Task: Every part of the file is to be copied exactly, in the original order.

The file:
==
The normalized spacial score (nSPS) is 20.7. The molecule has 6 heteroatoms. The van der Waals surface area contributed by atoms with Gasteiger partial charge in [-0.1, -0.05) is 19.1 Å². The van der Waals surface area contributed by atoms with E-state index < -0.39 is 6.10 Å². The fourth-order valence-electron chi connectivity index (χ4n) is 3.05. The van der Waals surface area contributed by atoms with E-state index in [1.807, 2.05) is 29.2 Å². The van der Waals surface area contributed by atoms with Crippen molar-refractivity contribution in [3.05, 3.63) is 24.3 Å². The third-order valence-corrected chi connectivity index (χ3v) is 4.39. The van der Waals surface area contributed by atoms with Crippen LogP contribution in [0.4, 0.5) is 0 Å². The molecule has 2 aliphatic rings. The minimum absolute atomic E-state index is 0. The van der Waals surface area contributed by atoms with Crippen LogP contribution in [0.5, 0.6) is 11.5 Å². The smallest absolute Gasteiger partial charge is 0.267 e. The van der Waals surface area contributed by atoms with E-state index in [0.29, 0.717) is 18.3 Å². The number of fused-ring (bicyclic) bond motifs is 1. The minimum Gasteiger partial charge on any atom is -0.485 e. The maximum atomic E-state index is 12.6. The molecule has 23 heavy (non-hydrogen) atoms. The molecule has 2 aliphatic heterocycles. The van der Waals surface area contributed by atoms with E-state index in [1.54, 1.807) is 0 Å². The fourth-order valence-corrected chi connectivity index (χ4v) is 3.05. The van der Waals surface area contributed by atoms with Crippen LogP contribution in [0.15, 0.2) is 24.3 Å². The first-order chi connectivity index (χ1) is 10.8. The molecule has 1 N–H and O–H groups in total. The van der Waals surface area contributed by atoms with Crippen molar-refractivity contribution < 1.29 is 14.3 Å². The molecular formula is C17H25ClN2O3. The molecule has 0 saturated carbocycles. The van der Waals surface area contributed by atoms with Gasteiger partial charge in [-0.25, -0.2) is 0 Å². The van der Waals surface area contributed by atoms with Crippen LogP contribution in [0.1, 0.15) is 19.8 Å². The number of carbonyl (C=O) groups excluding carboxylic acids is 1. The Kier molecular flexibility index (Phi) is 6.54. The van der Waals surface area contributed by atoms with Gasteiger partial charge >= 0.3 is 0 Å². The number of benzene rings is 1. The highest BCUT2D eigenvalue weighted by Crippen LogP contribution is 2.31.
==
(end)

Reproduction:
The normalized spacial score (nSPS) is 20.7. The molecule has 6 heteroatoms. The van der Waals surface area contributed by atoms with Gasteiger partial charge in [-0.1, -0.05) is 19.1 Å². The van der Waals surface area contributed by atoms with E-state index < -0.39 is 6.10 Å². The fourth-order valence-electron chi connectivity index (χ4n) is 3.05. The van der Waals surface area contributed by atoms with E-state index in [1.807, 2.05) is 29.2 Å². The van der Waals surface area contributed by atoms with Crippen molar-refractivity contribution in [3.05, 3.63) is 24.3 Å². The third-order valence-corrected chi connectivity index (χ3v) is 4.39. The van der Waals surface area contributed by atoms with Crippen LogP contribution in [0.4, 0.5) is 0 Å². The molecule has 2 aliphatic rings. The minimum absolute atomic E-state index is 0. The van der Waals surface area contributed by atoms with Crippen LogP contribution in [0.5, 0.6) is 11.5 Å². The smallest absolute Gasteiger partial charge is 0.267 e. The van der Waals surface area contributed by atoms with E-state index in [0.29, 0.717) is 18.3 Å². The number of fused-ring (bicyclic) bond motifs is 1. The minimum Gasteiger partial charge on any atom is -0.485 e. The maximum atomic E-state index is 12.6. The molecule has 23 heavy (non-hydrogen) atoms. The molecule has 2 aliphatic heterocycles. The van der Waals surface area contributed by atoms with E-state index in [1.54, 1.807) is 0 Å². The fourth-order valence-corrected chi connectivity index (χ4v) is 3.05. The van der Waals surface area contributed by atoms with Crippen LogP contribution in [0.15, 0.2) is 24.3 Å². The first-order chi connectivity index (χ1) is 10.8. The molecule has 1 N–H and O–H groups in total. The van der Waals surface area contributed by atoms with Crippen molar-refractivity contribution < 1.29 is 14.3 Å². The molecular formula is C17H25ClN2O3. The molecule has 0 saturated carbocycles. The van der Waals surface area contributed by atoms with Gasteiger partial charge in [-0.25, -0.2) is 0 Å². The van der Waals surface area contributed by atoms with Crippen LogP contribution in [0.1, 0.15) is 19.8 Å². The number of carbonyl (C=O) groups excluding carboxylic acids is 1. The Kier molecular flexibility index (Phi) is 6.54. The van der Waals surface area contributed by atoms with Gasteiger partial charge >= 0.3 is 0 Å². The number of benzene rings is 1. The highest BCUT2D eigenvalue weighted by Crippen LogP contribution is 2.31.